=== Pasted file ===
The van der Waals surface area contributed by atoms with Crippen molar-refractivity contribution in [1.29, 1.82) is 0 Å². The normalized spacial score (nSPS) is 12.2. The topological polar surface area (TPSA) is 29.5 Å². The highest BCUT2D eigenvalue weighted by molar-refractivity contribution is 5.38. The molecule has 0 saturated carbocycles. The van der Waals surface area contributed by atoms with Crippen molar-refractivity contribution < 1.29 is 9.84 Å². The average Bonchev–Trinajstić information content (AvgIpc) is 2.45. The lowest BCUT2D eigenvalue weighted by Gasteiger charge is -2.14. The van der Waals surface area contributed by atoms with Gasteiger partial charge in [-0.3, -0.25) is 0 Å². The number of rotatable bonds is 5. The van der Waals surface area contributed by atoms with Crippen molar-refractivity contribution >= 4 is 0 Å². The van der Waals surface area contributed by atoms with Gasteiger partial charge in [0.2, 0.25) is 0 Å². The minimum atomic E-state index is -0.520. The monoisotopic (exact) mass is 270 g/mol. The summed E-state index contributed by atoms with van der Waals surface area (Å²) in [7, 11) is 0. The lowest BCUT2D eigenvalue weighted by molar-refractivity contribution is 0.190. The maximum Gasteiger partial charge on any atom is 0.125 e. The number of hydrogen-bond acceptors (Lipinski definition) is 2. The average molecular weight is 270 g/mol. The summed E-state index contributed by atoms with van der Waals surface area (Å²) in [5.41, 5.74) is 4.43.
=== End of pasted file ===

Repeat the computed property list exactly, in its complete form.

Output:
The van der Waals surface area contributed by atoms with Crippen molar-refractivity contribution in [1.29, 1.82) is 0 Å². The normalized spacial score (nSPS) is 12.2. The topological polar surface area (TPSA) is 29.5 Å². The highest BCUT2D eigenvalue weighted by molar-refractivity contribution is 5.38. The molecule has 0 saturated carbocycles. The van der Waals surface area contributed by atoms with Crippen molar-refractivity contribution < 1.29 is 9.84 Å². The average Bonchev–Trinajstić information content (AvgIpc) is 2.45. The lowest BCUT2D eigenvalue weighted by Gasteiger charge is -2.14. The van der Waals surface area contributed by atoms with Gasteiger partial charge in [-0.3, -0.25) is 0 Å². The number of rotatable bonds is 5. The van der Waals surface area contributed by atoms with Crippen molar-refractivity contribution >= 4 is 0 Å². The van der Waals surface area contributed by atoms with Gasteiger partial charge in [0.2, 0.25) is 0 Å². The minimum atomic E-state index is -0.520. The monoisotopic (exact) mass is 270 g/mol. The summed E-state index contributed by atoms with van der Waals surface area (Å²) in [7, 11) is 0. The lowest BCUT2D eigenvalue weighted by molar-refractivity contribution is 0.190. The maximum Gasteiger partial charge on any atom is 0.125 e. The number of hydrogen-bond acceptors (Lipinski definition) is 2. The average molecular weight is 270 g/mol. The summed E-state index contributed by atoms with van der Waals surface area (Å²) in [5.41, 5.74) is 4.43.